Friday, February 28, 2014

Kyushu (and other regions) gets punked by their own government.

How unfortunate such ignorance comes from JNTO in presenting sake to the world. Such claptrap. 

Some of the best sakes in the world are found in my adopted home of Kyushu, yet the Japan National Tourist Organization (JNTO) doesn't consider Kyushu (and other regions such as Shikoku, Chukugo, Hokkaido, etc) worthy of mention in their list of the best sake brewing regions:

This awkward attempt at "promotion" is offensive, ignorant and dismissive to the rich culture, historical significance, and beautiful sake of Kyushu. They should amend this oversight and offer an apology.

By ignoring the entire region of Kyushu, (eight prefectures, 13 million residents, 100+ sake breweries) JNTO models rudeness and stupidity. This is akin to the government of France presenting French wine and ignoring Provence and Alsace or Scotland presenting scotch whiskey to the world and ignoring Islay and Speyside.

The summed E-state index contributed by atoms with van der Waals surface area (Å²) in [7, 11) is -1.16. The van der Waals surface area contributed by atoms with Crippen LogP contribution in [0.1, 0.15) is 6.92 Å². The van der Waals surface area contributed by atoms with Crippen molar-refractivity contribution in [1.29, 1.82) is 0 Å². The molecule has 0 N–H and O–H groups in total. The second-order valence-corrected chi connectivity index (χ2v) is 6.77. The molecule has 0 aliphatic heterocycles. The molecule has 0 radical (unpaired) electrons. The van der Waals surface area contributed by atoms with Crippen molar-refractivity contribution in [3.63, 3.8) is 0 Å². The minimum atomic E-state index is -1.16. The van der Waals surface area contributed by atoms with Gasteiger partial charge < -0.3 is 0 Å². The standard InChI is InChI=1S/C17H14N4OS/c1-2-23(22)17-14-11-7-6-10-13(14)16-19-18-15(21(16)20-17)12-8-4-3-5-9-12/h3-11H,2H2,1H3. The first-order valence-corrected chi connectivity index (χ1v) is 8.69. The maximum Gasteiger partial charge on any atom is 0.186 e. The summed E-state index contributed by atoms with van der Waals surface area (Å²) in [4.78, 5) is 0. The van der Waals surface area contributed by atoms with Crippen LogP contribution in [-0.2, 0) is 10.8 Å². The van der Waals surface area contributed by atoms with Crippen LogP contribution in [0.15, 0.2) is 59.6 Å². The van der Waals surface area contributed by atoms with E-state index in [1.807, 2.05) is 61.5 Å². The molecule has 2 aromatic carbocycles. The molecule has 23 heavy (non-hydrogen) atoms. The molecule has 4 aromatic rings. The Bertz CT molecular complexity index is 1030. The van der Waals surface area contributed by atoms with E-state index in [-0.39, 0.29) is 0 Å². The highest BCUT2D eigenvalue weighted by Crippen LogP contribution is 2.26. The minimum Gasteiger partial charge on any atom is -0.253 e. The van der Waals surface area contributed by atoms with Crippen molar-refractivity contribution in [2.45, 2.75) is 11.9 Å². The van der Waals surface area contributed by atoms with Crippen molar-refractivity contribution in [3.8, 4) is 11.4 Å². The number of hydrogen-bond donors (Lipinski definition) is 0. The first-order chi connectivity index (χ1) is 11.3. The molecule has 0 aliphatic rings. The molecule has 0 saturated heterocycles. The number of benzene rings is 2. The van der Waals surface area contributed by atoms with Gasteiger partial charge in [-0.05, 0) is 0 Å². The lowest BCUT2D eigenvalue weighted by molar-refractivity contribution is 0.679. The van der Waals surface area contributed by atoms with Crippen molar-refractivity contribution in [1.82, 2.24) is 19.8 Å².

In closing, may I suggest a few sakes from Kyushu that are significant and worthy of your consideration?

Please try Amabuki sakes from Saga. Their yeast is derived from flowers such as Begonia, Sunflower, Marigold. Or you could enjoy sake from Koro— maybe their Junmai Ginjo from Kumamoto. Koro is the birthplace of the most famous the most successful Ginjo grade yeast ever Kore Kobo #9. Nishinoseki in Oita is another sake brewery worthy of mention. Please also try the koshu my own brewery brews called "Ai." It's a brown rice koshu and, chances are, most of you have never enjoyed a decent koshu before. And the list of worthy sake brewing regions that are slighted goes on and on and on.

The government struggles mightily to figure out how to effectively promote sake as a delicious choice instead of wine or beer abroad as well as properly encourage sake-related tourism to Japan. What a shame. Italian wine exports are 20x great than Japanese sake exports to the USA. Clumsy, ineffective promotion is one reason why the sake category suffers. 

Our koshu, pictured below, aged five years.

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